Analysis Seeks To Offer Answers
To An Archdiocese Confused
On April 6, 2009 an unsigned, three page document entitled "A Brief Analysis of the Current Situation in the Antiochian Archdiocese" began appearing in select circles of the Archdiocese. In clear and precise terms, the "Analysis" explains in measured tones the current Antiochian crisis through a series of questions ranging from "What Happened?" to "What Can I Do?" At the center of it analysis lies the question: "Is this action binding on the Archdiocese?"
The answer is a resounding "No".
According to the "Analysis" the decision to degrade the dioceses and reduce the Bishops in rank is non-canonical, was taken improperly, and violates the Self-Rule granted to the Archdiocese in 2003, as well as the Constitution of the Archdiocese adopted thereafter. The "Analysis" refuses to speculate why these actions were taken, although it does point people to the "Timeline" recently posted by members of the Association of Orthodox Attorneys as a means for readers to discern possible reasons for themselves. (Read that Timeline here.) The paper concludes with an exhortation to its readers to pray, to think clearly about the crisis, and to act responsibly in opposing it.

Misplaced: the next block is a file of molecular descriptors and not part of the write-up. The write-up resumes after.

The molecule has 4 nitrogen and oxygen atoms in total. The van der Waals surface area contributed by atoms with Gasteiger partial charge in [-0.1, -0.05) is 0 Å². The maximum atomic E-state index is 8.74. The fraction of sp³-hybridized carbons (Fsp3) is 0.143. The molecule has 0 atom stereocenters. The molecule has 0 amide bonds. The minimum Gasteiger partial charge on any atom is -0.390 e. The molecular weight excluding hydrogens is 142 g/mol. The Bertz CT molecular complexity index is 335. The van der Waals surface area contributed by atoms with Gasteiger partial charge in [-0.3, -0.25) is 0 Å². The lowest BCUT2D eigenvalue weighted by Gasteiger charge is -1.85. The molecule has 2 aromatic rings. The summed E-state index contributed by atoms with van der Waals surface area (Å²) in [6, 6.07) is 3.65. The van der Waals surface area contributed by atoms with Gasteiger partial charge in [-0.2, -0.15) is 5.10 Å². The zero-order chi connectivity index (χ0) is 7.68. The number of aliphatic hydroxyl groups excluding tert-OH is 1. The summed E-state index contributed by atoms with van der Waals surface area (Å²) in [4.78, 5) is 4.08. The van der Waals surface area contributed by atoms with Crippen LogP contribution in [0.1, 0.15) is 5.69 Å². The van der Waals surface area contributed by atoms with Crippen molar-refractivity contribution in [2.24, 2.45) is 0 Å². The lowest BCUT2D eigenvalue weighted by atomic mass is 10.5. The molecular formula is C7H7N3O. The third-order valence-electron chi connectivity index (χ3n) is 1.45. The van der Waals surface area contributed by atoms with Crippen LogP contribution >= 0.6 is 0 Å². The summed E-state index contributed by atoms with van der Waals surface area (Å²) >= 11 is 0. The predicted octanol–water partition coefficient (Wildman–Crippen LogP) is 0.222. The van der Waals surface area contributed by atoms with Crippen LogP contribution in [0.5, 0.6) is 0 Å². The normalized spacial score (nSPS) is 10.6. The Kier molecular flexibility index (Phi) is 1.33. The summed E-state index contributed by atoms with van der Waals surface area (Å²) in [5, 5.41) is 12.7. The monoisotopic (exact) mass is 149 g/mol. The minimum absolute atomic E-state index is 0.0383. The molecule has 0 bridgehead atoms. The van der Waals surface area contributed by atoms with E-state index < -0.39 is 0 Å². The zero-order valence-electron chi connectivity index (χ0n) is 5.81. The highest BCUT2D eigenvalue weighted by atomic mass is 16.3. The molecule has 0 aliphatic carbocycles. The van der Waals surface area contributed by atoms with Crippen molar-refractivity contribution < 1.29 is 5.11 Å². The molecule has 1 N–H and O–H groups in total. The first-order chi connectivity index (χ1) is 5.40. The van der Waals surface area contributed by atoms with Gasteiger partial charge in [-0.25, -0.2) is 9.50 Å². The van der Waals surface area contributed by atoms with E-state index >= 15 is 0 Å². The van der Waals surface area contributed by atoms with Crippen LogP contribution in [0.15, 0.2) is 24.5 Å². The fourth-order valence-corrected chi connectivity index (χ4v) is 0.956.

OCANews.org has obtained a copy of the "Analysis" and reprints it here in full. (Download a pdf here.)
"A Brief Analysis of the Current Situation
in the Antiochian Archdiocese"
• In February, the Holy Synod met and claimed to have changed its bylaws to 'normalize' its rules governing non-Metropolitan bishops, even though it did not have a quorum present to issue a binding decision under its own rules. ( In the Antiochian Church today, there are only three bishops, other than our own Diocesan Bishops, who are not Metropolitans -and one of these bishops, the Patriarchal Vicar - is not permitted to be a Metropolitan. Although couched as a decision affecting the entire Patriarchate, the decision, if binding, would affect North America disproportionately. )
• Metropolitan PHILIP then issued a directive stating that, as a result of the Holy Synod's decision, our Diocesan Bishops were
(a) reduced in status to Auxiliary Bishops and
(b) not permitted to do anything contrary to the will of the Metropolitan.
• Metropolitan PHILIP regularly states that this is a 'narrow administrative change' and that nothing really changed - the Local Synod continues to exist and the bishops in the Archdiocese just have an added title to their names - 'Auxiliary'.
Quite the opposite is true.
Although the Local Synod may still 'make decisions', Metropolitan PHILIP's directive clearly prohibits any bishops from opposing his own will, as some have in the past.
Is the Action Binding on the Archdiocese?
The Holy Synod's action is not binding because it is noncanonical.
The Holy Canons are exceedingly clear that one bishop may not be subjected to the authority of another bishop without (a) the consent of the affected bishop or
(b) a conviction of the affected bishop by an ecclesiastical court for conduct unbecoming a bishop or teaching or action contrary to Scriptures, the Holy Canons, or Holy Tradition. This ecclesiological structure is one of the fundamental differences between Holy Orthodoxy and Roman Catholicism; Holy Orthodoxy does not tolerate and has never tolerated 'superbishops'.